Drive Powerful Alignment

Symptoms of Being Poorly Aligned:

You are embarking on a new project and are concerned that your resources may not be aligned to goals, schedule and budget.

Only 65% of organizations have an agreed-upon strategy. Even then, only 14% of employees understand the organization’s strategy. Most distressing of all, less than 10% of all organizations successfully execute the strategy.

(Source:  Forbes)


When things are aligned there is less friction and greater velocity becomes possible. Leaders enjoy huge success when the people, resources and processes are in alignment with project goals. People move fast and complete projects. They see around corners. They anticipate. They deliver.


Alignment isn’t by happenstance. Without intentional efforts, waste will find many hiding places within a large program – poor communication, unclear roles and responsibilities, unnecessarily cumbersome processes, organizational inertia, and stakeholders with conflicting priorities. We help you identify and eliminate these wasteful barriers to execution.


Our approach to alignment. Many large projects have a charter that covers WHAT will be done. We help you charter the teams and HOW members and functions will collaborate for seamless execution. We challenge you to name and commit to strategic imperatives, priorities, roles and responsibilities, and goals and measures. We help you develop and implement a project communications plan that will connect team members and provide the “right information, in the right form, at the right time, for the right reasons.”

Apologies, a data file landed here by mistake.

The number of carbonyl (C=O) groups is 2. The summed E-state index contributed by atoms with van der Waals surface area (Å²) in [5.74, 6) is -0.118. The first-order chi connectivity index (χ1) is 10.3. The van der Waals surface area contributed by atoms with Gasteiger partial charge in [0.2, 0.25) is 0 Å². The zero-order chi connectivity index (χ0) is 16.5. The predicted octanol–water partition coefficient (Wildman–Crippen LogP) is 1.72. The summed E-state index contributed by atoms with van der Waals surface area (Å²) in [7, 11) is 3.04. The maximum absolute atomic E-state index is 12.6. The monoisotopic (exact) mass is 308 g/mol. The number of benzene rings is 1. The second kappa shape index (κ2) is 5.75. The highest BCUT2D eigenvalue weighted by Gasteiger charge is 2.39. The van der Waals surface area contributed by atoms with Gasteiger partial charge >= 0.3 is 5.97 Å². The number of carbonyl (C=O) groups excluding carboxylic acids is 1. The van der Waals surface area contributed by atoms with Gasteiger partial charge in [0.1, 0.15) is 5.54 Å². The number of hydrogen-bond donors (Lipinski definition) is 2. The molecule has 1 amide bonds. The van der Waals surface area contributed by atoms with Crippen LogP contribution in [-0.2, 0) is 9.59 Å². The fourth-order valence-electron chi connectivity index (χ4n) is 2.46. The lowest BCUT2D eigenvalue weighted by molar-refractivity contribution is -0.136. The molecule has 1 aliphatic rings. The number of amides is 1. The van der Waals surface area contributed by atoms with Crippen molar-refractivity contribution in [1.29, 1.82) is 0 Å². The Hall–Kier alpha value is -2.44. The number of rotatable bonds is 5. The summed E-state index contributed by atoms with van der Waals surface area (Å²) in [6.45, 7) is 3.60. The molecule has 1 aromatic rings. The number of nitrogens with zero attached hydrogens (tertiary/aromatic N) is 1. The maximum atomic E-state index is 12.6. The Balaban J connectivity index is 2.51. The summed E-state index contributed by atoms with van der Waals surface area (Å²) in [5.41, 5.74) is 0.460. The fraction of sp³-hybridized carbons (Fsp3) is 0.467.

Aurora Water (City of Aurora), Prairie Waters Project


$100+ Million under budget. The City of Aurora recognized that drought preparedness was quickly rising to be the top issue related to ensuring Aurora’s long-term future.  As such, visionaries in Aurora Water designed and ultimately built the Prairie Waters Project — the largest and most complex capital project in the city’s history.  Requiring nearly 20 consultants, contractors and other outside firms to make it happen, team dynamics were critical to the outcome of the project. Supported by Tipton’s team chartering and high-performance team processes, the project was chosen as the “Project of the Year” for 2011 by both PMI (Project Management Institute) and AWPA (American Public Works Association).


Learn more about Aurora Water’s Prairie Waters Project: